So tomorrow, as House Judiciary Republicans spend half the day or longer publicly flogging Peter Strzok, know that all that flogging cannot change the fact that key evidence in Mueller’s possession, evidence which I suspect implicates the President directly, has absolutely no tie to Peter Strzok at all. None. Tomorrow will be just one big giant show that in no way can alter the provenance of key, damning evidence in Mueller’s possession.

      Whatever information the Senate possesses, I suspect they agree with your assessment here. They are sufficiently convinced that this isn’t some gotcha game between Democrats and Republicans, and they are going increasingly bonkers when they see the Nunes et al. playing it exactly like that.

      I wonder if the release of the Senate Intelligence Committee assessment a couple of days ago was timed both to coincide with Trump’s visit to NATO and Putin as well as to take a backhanded slap at their idiotic GOP colleagues on the other side of Capitol Hill.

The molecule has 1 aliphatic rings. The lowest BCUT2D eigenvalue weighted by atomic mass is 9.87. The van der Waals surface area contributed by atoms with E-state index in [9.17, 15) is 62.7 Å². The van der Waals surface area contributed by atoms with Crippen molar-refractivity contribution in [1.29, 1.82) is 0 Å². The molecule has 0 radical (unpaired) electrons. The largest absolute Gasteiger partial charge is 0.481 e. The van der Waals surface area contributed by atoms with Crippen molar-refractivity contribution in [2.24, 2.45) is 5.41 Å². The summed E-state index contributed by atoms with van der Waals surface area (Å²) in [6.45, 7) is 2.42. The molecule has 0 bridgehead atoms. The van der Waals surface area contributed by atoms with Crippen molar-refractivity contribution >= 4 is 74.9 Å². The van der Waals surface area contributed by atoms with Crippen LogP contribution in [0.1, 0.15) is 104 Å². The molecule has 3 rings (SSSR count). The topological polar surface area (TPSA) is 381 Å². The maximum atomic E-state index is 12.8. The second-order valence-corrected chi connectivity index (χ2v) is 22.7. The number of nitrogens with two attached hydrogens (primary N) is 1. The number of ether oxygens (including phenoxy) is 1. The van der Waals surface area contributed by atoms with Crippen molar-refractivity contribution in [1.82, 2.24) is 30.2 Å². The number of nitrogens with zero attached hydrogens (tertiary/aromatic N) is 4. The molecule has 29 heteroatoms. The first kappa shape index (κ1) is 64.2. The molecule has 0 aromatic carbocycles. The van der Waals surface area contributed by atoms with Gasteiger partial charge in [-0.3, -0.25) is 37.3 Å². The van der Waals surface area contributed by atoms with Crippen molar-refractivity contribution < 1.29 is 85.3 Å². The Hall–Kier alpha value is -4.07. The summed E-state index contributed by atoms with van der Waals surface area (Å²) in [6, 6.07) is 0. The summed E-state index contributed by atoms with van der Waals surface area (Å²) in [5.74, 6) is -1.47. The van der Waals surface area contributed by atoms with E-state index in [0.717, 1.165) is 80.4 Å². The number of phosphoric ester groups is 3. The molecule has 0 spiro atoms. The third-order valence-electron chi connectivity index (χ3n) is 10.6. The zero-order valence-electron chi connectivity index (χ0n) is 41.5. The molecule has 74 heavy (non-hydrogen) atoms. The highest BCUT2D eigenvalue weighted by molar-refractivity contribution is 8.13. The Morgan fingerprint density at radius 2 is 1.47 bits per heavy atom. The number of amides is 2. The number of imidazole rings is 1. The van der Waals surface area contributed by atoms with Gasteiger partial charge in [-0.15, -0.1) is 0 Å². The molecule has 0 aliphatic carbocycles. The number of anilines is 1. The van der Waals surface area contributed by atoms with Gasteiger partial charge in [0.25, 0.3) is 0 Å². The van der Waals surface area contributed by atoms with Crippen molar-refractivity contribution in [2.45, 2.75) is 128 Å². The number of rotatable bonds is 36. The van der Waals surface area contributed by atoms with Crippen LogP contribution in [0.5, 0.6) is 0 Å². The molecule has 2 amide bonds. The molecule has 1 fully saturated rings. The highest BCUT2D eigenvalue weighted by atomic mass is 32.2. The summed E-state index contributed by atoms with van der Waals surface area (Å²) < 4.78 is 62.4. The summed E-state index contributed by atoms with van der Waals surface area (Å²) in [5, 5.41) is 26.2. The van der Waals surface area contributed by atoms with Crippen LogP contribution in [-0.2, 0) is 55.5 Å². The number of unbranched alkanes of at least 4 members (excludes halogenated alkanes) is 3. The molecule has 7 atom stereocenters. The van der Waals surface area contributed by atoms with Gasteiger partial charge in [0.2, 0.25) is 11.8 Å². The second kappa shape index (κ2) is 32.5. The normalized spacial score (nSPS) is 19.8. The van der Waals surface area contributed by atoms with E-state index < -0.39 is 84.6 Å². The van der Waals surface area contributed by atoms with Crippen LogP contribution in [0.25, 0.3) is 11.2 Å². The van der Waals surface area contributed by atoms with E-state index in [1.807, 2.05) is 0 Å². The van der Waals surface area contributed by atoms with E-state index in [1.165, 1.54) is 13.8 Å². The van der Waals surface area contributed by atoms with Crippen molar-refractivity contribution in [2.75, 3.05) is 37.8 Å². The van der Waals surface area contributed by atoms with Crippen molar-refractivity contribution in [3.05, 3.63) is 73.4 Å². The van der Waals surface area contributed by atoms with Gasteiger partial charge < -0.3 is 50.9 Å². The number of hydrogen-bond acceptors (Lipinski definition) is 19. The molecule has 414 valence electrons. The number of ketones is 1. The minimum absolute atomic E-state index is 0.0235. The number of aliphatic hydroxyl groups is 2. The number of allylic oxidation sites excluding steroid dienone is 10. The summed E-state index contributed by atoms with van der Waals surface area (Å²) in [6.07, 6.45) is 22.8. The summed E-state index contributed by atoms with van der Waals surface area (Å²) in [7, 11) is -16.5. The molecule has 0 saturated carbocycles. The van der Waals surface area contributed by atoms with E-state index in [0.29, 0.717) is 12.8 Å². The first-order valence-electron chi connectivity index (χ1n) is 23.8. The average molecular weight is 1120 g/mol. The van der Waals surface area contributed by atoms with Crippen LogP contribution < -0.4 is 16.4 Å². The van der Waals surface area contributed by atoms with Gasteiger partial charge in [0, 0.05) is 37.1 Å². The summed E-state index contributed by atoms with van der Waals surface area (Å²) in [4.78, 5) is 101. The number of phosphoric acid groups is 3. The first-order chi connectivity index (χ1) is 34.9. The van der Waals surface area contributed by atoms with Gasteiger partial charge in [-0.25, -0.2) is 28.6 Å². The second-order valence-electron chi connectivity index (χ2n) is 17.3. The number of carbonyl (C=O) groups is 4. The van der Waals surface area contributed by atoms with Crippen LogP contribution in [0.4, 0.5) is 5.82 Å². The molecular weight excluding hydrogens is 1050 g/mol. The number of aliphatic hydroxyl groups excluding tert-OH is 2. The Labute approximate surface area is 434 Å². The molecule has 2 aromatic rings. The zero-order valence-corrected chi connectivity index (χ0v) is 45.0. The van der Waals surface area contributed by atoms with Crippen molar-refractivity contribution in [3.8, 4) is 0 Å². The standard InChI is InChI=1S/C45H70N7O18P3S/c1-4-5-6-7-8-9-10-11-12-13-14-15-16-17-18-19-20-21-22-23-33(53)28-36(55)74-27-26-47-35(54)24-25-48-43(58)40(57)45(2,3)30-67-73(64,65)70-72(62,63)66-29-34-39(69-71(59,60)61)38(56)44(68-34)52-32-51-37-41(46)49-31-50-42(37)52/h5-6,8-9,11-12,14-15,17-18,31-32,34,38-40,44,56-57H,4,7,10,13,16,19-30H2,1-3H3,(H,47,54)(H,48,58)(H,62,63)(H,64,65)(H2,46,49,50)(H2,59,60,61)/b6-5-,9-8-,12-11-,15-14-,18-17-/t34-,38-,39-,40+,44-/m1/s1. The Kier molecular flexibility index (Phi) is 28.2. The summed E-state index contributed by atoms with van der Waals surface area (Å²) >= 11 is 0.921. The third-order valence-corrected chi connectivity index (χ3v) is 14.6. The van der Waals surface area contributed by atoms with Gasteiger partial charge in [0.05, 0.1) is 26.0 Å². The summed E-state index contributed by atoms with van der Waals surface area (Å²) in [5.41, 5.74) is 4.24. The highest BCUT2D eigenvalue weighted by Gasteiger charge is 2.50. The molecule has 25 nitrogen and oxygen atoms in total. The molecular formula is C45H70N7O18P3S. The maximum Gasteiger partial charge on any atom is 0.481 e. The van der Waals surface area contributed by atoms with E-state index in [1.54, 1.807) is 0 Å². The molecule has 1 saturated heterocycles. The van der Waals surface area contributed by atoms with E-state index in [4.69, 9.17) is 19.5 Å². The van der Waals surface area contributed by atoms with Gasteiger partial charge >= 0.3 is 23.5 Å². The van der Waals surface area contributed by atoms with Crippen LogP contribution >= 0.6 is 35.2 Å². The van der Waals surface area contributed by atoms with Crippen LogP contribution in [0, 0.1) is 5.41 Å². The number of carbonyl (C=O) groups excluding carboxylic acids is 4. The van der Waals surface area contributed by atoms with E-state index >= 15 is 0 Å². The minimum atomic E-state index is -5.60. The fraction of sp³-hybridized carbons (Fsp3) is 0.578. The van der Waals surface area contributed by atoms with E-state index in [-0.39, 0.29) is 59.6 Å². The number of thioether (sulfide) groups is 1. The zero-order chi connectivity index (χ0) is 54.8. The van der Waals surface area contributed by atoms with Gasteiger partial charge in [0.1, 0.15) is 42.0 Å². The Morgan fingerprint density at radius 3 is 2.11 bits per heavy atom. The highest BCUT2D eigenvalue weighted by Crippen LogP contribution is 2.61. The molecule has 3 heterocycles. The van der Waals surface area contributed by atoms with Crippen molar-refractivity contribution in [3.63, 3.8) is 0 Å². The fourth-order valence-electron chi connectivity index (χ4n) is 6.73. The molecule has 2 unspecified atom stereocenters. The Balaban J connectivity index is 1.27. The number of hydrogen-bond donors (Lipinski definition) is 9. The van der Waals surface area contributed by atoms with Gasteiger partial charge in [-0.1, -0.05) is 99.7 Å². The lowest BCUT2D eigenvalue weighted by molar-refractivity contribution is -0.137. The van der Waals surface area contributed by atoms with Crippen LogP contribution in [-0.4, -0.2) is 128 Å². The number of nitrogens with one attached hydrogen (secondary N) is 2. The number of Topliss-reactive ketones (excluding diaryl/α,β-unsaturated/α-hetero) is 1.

• emptywheel says:

        I don’t know that SSCI has what I have. They’ve steered very clear of substantive parts of the Mueller investigation and while I’ve tried to share some of this with one of the members of the committee, the prohibition to have cleared staffers speak to journalists is strong enough they weren’t comfortable doing that.

  7. Bob Conyers says:

    This is one hell of a story, and I hope a book contract comes out of it when the time is right.

  8. Frank Probst says: